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2 Peter 1:1-11 . The author writes to those who possess a faith not less honourable (“ precious” ) than that of the apostles themselves, since they, too, possess all things pertaining to life and godliness. But effort on their part is necessary if they would make their calling sure. The lack of such effort involves stumbling and implies forgetfulness of their baptismal cleansing— possibly, forgetfulness that the special cleansing of baptism cannot be repeated (Bigg). The Gospel is not a cloke for libertinism.
2 Peter 1:3 . him that called us: i.e. Christ: the reference is to the call of the apostolate. In this section “ we” and “ us” refer to the apostles, “ you” to those who have received the apostolic message.
2 Peter 1:12-15 . So long as he lives, it is his duty as an apostle to impress these truths upon them, especially since he anticipates a sudden death. ( 2 Peter 1:14 . swiftly: render “ suddenly”— the reference is to the prediction in John 21 that Peter should die a violent death.) But he will make provision for them, so that after his death they may be reminded of these truths. The reference is probably to the Gospel of Mark, which is traditionally connected with Peter. Some, however, suppose that the reference is to the Apocalypse of Peter, either as implying its existence or suggesting its composition. Spitta, who maintains the priority of 2 P., suggests that Jude was written to fulfil this promise.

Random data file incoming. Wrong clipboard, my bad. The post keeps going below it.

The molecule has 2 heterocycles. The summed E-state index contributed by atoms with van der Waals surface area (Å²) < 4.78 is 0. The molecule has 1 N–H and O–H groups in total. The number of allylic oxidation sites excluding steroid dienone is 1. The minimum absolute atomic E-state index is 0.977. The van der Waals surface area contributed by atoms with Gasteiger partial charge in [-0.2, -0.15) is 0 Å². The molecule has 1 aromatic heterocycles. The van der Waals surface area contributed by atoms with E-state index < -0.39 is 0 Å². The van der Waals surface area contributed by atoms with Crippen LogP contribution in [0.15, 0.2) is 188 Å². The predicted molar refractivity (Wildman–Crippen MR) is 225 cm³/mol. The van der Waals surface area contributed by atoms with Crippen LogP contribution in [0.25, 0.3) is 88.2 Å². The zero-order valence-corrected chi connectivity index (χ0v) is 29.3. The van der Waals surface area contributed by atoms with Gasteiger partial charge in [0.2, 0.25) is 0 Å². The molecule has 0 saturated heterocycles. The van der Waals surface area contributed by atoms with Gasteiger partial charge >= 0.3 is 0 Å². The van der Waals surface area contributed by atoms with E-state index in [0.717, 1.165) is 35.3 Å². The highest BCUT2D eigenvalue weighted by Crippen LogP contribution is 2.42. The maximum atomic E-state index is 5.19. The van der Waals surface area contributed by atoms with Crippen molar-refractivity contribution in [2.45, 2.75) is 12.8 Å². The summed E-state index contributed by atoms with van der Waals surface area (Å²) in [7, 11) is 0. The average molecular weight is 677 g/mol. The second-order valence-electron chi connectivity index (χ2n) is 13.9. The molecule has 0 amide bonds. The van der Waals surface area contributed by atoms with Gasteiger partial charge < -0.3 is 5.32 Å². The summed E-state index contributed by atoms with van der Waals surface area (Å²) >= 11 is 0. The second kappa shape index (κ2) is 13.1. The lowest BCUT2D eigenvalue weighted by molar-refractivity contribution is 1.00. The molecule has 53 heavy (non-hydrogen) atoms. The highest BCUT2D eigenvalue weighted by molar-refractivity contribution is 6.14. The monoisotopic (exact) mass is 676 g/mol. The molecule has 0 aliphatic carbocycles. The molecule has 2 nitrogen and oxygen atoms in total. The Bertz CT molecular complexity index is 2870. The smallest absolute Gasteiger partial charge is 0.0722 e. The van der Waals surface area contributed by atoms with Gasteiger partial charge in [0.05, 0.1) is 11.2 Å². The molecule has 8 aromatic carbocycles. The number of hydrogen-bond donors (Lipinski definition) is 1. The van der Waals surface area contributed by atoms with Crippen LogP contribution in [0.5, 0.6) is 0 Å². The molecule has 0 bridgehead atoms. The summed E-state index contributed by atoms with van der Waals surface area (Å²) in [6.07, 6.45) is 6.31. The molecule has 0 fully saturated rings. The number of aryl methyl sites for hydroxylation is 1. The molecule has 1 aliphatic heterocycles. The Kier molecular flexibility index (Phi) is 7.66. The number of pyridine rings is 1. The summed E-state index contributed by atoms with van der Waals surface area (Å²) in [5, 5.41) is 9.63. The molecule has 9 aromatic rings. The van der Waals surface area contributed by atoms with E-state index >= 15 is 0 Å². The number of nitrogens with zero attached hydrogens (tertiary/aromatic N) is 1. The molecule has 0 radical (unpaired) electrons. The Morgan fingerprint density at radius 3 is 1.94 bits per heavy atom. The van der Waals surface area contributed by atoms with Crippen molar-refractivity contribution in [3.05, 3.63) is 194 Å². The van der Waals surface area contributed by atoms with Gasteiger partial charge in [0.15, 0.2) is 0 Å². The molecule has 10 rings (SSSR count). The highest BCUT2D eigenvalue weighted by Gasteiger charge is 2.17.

2 Peter 1:16-21 . In support of his teaching, he appeals to a twofold witness: ( 1 ) His apostolic relation to Jesus. In speaking of the power of Jesus, as manifested in His earthly ministry, he was not following cunningly-devised fables, as the false teachers asserted (treating the Gospel records, perhaps, as allegory and not history), but was speaking of that which he had seen and heard— for he had been present at the Transfiguration and had heard the voice from heaven. ( 2 ) OT prophecy— an even more sure witness, which provides them with a lamp in the darkness of this world until the Second Coming of Jesus. But they must remember that if they are to interpret prophecy aright, they need a guide. Prophecy did not come by the will of man but from God, and therefore it cannot be interpreted by man’ s unaided power.
2 Peter 1:16 . and coming of our Lord: His coming in the flesh; but the reference may be to the Parousia.
2 Peter 1:19 . Render, “ even more sure is the word of prophecy which we have” ; the meaning is not, as in RV, that the Transfiguration proves the truth of OT prophecy, but that in the OT there is a second witness to the author’ s teaching against libertinism. For this purpose the voice of Heb. prophecy, with its stern insistence on righteousness, is more certain than the voice of the Transfiguration.
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Peake, Arthur. "Commentary on 2 Peter 1". "Peake's Commentary on the Bible ". https://studylight.org/
the Second Week of Advent